4 February 2005
Team Shosholoza have not only changed the landscape of South African yachting, they have also turned the 153-year-old America’s Cup on its head.
The South African team have held their own against the most expensive yachts in the world, despite racing in a far older craft – at the same time shattering the image of yachting as a white man’s sport.
Throughout the history of the America’s Cup there have been very few black competitors. Team Shosholoza has bucked that long tradition, with seven of the yacht’s 24 crew being black. And as Ian Ainslie, a three-time Olympian and the team’s strategist, points out, those seven are there on merit.
‘They’ve risen to the occasion’
There were plenty of sceptics at first, says Ainslie, who reckoned the team’s black sailors wouldn’t make the grade; but they were wrong. “They’ve risen to the occasion”, Ainslie says.
Ainslie’s involvement with sailors from previously disadvantaged backgrounds began after the 1996 Atlanta Olympics. On returning from the Games, he took up teaching mathematics, geography and maritime studies in Simon’s Town, which is home to a South African naval base, in Cape Town.
At the school he met two 15-year-olds from KwaThema in Johannesburg. Golden Mgedeza and Solomon Dipeere were studying in Simon’s Town because they had earned scholarships.
Both youngsters had been naval cadets at their former school in KwaThema, but their experience on the water was very limited until they met Ainslie. They made good progress under the Olympic sailor, and Ainslie responded by asking sailors at the local yacht club to use the two as crewmen during weekend races.
Sailing classes for township kids
Then, in the run-up to the Olympic Games in Sydney in 2000, Ainslie began offering sailing classes to black youngsters from the poor townships surrounding Simon’s Town.
It was “for fun”, he says, “one day a week”.
Word quickly spread, and soon large numbers of eager youngsters were flocking to Ainslie’s classes.
Marcello Burricks lives across the Peninsula from Simon’s Town, but he heard about Ainslie’s lessons and managed to get into a class for 15-year-old sailors. He was just 12 at the time.
He was the most eager participant of all, remembers Ainslie. The biggest problem was persuading him to do his schoolwork, and not just sail all the time.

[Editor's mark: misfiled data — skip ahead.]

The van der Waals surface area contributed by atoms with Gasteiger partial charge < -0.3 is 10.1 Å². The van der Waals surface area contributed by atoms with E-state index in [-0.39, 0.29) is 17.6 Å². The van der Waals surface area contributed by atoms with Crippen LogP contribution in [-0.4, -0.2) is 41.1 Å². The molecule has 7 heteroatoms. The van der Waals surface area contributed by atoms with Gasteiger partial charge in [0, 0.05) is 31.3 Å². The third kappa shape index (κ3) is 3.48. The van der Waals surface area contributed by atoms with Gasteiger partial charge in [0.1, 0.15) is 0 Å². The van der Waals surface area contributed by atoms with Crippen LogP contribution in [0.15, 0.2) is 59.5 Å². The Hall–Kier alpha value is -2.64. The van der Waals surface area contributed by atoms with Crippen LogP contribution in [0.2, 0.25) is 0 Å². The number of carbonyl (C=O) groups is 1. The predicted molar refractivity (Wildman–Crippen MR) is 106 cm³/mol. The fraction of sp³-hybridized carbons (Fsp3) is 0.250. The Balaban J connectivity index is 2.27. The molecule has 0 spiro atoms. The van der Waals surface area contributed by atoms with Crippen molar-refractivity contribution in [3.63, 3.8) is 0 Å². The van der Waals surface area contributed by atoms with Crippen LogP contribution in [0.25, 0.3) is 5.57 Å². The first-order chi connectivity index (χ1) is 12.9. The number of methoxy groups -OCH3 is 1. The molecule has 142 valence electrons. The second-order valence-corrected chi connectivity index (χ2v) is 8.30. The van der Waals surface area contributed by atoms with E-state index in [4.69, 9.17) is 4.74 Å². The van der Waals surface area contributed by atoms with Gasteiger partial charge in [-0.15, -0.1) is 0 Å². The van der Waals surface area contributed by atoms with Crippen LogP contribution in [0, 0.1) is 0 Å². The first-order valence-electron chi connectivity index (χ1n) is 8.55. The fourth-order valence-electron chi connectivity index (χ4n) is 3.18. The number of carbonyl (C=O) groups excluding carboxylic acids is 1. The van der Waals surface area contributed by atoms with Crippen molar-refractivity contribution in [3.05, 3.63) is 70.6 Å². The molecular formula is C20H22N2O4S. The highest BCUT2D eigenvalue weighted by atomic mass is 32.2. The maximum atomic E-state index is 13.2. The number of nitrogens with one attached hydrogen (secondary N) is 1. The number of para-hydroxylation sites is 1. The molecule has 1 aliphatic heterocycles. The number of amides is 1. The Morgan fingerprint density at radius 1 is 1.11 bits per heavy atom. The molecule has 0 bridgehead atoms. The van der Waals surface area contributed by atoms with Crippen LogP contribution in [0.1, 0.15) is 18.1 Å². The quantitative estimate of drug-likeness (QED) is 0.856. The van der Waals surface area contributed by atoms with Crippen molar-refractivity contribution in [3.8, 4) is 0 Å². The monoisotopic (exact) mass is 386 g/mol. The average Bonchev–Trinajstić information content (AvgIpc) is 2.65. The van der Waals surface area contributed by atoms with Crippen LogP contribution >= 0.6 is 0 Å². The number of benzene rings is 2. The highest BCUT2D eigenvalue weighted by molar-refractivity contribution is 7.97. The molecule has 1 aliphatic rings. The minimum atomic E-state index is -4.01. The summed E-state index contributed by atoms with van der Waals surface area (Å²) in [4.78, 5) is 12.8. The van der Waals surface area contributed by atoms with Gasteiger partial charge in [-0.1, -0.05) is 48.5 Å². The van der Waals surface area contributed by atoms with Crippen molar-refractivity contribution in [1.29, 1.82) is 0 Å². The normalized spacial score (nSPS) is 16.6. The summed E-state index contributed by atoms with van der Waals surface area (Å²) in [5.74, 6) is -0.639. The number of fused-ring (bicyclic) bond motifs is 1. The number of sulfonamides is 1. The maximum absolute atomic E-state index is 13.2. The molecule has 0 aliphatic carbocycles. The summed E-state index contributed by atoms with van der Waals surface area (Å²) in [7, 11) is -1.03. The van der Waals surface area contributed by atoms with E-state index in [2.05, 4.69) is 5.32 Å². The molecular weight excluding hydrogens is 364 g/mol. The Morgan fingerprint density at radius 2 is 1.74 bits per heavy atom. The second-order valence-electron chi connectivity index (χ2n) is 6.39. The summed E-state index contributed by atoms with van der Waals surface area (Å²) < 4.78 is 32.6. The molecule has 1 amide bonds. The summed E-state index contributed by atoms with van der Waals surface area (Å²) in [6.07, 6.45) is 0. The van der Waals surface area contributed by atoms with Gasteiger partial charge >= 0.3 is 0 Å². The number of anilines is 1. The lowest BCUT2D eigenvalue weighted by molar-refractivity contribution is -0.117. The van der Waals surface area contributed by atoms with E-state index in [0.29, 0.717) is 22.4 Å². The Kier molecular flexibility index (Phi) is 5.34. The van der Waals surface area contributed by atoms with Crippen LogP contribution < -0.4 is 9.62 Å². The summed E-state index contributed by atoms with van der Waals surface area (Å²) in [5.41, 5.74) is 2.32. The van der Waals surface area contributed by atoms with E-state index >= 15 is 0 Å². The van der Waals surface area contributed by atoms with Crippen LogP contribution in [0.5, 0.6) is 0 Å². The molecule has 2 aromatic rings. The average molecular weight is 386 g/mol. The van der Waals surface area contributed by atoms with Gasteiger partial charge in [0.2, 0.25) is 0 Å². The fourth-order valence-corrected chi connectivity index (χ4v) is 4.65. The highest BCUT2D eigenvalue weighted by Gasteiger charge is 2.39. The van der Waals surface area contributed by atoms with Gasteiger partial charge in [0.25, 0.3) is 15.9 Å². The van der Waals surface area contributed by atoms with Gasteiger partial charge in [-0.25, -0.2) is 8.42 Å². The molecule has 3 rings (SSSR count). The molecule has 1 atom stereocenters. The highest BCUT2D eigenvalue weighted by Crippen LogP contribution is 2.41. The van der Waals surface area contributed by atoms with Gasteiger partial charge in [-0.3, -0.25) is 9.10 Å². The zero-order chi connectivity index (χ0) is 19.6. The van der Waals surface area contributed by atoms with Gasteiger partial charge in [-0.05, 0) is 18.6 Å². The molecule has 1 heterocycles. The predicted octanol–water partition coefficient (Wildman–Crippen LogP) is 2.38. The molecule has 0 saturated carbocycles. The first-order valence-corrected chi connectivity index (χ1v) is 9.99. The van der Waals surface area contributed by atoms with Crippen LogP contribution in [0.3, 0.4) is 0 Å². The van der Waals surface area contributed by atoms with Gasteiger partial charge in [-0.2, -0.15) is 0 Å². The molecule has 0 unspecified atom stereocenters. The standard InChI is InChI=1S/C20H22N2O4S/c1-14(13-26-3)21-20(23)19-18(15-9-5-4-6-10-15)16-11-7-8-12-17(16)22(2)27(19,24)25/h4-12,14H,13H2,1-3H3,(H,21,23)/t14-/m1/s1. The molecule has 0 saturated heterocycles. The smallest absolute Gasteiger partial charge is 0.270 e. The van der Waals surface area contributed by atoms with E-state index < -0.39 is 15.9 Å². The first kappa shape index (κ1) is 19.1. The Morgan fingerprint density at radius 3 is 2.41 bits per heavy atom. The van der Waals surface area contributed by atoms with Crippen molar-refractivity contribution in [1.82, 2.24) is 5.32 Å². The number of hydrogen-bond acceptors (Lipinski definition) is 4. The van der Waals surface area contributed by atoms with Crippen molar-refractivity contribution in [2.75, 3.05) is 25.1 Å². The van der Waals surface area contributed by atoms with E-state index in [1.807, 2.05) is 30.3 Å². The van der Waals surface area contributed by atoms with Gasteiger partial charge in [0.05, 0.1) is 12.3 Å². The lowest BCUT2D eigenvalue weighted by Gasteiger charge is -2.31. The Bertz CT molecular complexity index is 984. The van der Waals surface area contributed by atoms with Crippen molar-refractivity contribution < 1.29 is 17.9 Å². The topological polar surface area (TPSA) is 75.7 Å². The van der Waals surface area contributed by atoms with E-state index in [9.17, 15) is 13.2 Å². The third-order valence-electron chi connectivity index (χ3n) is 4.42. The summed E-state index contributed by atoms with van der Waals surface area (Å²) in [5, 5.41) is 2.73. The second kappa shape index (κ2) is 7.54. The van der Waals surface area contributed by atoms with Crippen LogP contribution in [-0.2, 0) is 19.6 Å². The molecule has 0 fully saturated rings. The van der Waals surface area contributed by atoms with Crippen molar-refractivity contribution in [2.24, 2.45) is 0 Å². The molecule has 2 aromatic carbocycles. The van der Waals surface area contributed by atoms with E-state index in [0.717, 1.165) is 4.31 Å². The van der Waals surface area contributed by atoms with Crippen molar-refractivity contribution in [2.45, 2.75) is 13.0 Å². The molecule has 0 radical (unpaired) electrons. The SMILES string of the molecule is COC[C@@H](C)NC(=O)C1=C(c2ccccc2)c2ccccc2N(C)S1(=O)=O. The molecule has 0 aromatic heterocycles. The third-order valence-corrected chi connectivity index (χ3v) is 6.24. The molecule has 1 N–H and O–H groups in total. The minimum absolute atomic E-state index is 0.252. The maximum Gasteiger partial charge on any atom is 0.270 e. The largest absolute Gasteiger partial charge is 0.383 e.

Then Salvatore Sarno stepped in. The founder of the Mediterranean Shipping Company, the world’s second-largest container carrier, he annually sponsored regattas in Durban at which young sailors were accommodated at his expense. They included Golden Mgedeza, Solomon Dipeere, and Marcello Burricks.
Sarno took on the three, plus two other teenagers from Cape Town, Sieraj Jacobs and Ashton Simpson, to crew on his own boat. The effect it had on the five was huge.
In 2002, Mgedeza became the first black crewman to win the Lipton Cup, the most coveted yachting title in South Africa. Sailing Magazine named him Yachtsman of the Year.
As the five built up experience, sailing in the Cape to Rio race, in Newport, Rhode Island, and off Mozambique, Sarno started to dream. He had visions of competing in the America’s Cup, something that no yacht from Africa had ever done before.
Ainslie thought Sarno was crazy. There wasn’t the kind of money they needed to compete at that level in South Africa. He believed Sarno’s aims should be more humble. Sarno was undeterred.
The shipping magnate spoke to his black crewmen. He explained that crewing in the America’s Cup would not be about money. However, it would get them to Valencia in 2007. And it would make South Africans sit up and take notice.
“One day President Mbeki will look in your eye, shake your hand and say, ‘South Africa is proud of you'”, he said.
In 2004, Team Shosholoza faced up to the best teams and yachts in the world in the Louis Vuitton Regatta, including defending America’s Cup champions Team Alinghi, off Marseille and Valencia. With a yacht that couldn’t make the grade two Cups previously, Team Shosholoza surprised all by finishing as high as fourth.
That drew the interest of giant German company T-Systems. The result was a massive sponsorship of R100-million over three years, and now Team Shosholoza is having two new yachts built, which should improve their challenge immeasurably.
Can Team Shosholoza pull off a miracle and win the 32nd America’s Cup? As Michael Wines writes in a recent New York Times article, however they fare in Valencia in 2007, their accomplishments “are pretty miraculous already.
“They have shattered the image of yachting as the preserve of hyper-rich CEOs and lily-white sailing crews. They have raised the delicious prospect, however remote, that billionaires who lavish $100-million and more on America’s Cup challenges can be humbled by a rival with one-quarter the budget and a 19-year-old sailor with scars from old knife fights.
“They have attracted a corporate sponsor, a huge German company that pumped some $17-million into Team Shosholoza this month just as money was running out.
“Then there is the biggest accomplishment of all: taking a handful of young men with cloudy futures and showing them that they, too, can take on the world’s best.”